Law Office of John S. Palmer Attorney at Law

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Digital Assets

Posted Monday, April 18, 2016 by John S. Palmer

Since the advent of the internet, estate planners have grappled with how to arrange for fiduciaries to have access to “digital assets” such as online banking information, emails, social media accounts, and intellectual property such as photographs and writings, in the event of a client’s incapacity or death. The client’s advance written instruction to grant such access was not always honored by the service provider due to federal privacy laws and terms-of-service agreements in which service providers stated they would not disclose the account holder’s information to third parties.

It has become more important for fiduciaries to be able to access digital assets as clients increasingly opt to receive and store personal information exclusively in digital format, rendering the traditional method for discovering this information (monitoring the principal’s snail mail) practically obsolete.

To address the problem, a model state law has been developed called the Uniform Fiduciary Access to Digital Assets Act. On June 9, 2016, Washington will join at least nine other states that have adopted the Act with similar legislation pending in another 18 states.

The law as adopted in Washington, SB 5029, defines a “digital asset” to simply mean any electronic record, and generally permits four classes of fiduciaries (trustees, guardians, agents acting under a power of attorney, and personal representatives of decedent’s estates) to access the digital assets of the principal they serve, unless access has been specifically prohibited by the account owner or user.

The owner or user may use an online tool maintained by the custodian of a digital asset, to authorize full or partial disclosure (or prohibit disclosure) of information held by the custodian to others, including the content of electronic communications sent or received by the user. If the online tool allows the user to freely modify or delete this direction at any time, then a direction regarding disclosure using an online tool overrides a contrary direction by the user in a will, trust, power of attorney, or other estate planning document. If a user has not used an online tool or if the custodian has not provided one, the user may authorize or prohibit disclosure to a fiduciary in a will, trust, power of attorney, or other record. A user’s direction via online tool or written instruction overrides any contrary provision in a general terms-of-service agreement that does not require the user to make a separate and distinct election with regard to disclosure.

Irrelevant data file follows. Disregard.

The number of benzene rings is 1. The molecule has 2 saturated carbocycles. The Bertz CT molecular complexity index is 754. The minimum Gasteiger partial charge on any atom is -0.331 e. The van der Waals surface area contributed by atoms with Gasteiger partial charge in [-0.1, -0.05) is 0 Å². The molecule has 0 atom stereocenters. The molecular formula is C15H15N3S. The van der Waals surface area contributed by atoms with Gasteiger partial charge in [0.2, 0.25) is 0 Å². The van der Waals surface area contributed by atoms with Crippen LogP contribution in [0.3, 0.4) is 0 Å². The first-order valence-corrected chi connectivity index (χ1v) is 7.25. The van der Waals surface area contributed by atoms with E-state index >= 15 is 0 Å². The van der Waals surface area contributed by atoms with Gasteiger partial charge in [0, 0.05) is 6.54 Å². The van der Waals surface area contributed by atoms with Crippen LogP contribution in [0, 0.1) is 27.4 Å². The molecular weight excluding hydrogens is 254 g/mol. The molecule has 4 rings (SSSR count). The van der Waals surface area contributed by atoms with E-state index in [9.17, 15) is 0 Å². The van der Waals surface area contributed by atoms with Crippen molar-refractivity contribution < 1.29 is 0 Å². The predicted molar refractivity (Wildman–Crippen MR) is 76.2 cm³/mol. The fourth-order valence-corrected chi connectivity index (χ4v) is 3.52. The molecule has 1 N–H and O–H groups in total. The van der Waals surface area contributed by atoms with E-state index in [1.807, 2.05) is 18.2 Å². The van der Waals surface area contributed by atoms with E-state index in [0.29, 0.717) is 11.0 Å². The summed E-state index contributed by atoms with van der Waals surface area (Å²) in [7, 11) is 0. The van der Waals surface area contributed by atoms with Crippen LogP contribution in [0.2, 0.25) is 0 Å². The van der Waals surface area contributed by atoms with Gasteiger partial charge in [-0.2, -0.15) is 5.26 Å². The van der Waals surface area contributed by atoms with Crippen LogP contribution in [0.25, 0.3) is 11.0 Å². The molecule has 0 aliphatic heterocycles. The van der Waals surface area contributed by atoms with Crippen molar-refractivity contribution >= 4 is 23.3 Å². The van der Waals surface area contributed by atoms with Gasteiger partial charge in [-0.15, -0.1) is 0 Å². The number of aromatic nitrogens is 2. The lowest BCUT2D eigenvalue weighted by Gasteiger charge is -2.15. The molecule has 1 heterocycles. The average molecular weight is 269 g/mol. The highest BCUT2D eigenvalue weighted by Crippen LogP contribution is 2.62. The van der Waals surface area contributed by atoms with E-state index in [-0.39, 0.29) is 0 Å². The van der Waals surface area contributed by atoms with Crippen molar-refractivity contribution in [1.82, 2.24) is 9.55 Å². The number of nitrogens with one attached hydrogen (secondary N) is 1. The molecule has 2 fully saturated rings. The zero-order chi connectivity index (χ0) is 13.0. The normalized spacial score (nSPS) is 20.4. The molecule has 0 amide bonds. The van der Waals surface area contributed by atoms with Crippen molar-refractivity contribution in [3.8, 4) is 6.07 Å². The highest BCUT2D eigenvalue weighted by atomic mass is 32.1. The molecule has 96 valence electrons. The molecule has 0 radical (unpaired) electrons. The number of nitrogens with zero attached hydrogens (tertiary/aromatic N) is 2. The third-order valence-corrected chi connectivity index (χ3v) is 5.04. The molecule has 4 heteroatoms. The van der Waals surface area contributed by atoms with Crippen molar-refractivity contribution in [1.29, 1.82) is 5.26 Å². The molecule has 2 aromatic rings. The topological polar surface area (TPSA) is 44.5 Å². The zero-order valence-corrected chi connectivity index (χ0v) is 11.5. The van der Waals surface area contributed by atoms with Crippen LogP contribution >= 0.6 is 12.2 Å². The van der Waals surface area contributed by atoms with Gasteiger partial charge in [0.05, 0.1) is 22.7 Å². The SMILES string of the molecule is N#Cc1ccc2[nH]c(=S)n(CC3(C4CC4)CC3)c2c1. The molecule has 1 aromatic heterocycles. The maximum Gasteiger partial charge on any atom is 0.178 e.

Absent a court order or direction from the user prohibiting disclosure, custodians will be required to disclose a user’s digital assets to his or her fiduciary. With respect to email and other “electronic communications” as defined by the federal Electronic Communications Privacy Act, fiduciaries will be entitled to a catalogue identifying the date and time of each communication, along with the parties and their electronic addresses. In some cases fiduciaries may be entitled to obtain the content of the electronic communications.

The law does not give a fiduciary or a designated recipient any new or expanded rights other than those held by the user for whom, or for whose estate, the fiduciary or designated recipient acts or represents.

A custodian may assess a reasonable administrative charge for the cost of disclosing digital assets to a fiduciary, and need not disclose a digital asset deleted by a user. The law also contains provisions designed to ensure that a records request by a fiduciary or designated recipient is not unduly burdensome on the service provider.

A fiduciary acting within the scope of his or her duties is an authorized user of the principal’s property for the purpose of any applicable computer fraud and computer privacy laws, and has the right to access any digital asset stored on computers, tablets or other devices that the fiduciary has control over. A fiduciary may also request that a custodian terminate a user’s account.

Laws such as this will evolve as technology changes, in order to meet new challenges and balance competing interests, including an individual’s right to have a private life and keep certain information secret, even from loved ones.

If you have any questions or would like to schedule an appointment, please call us at (425) 455-5513, toll free at (877) 455-5513, or

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Law Office of John S. Palmer11911 NE 1st St, Ste. B204,Bellevue, WA 98005-3056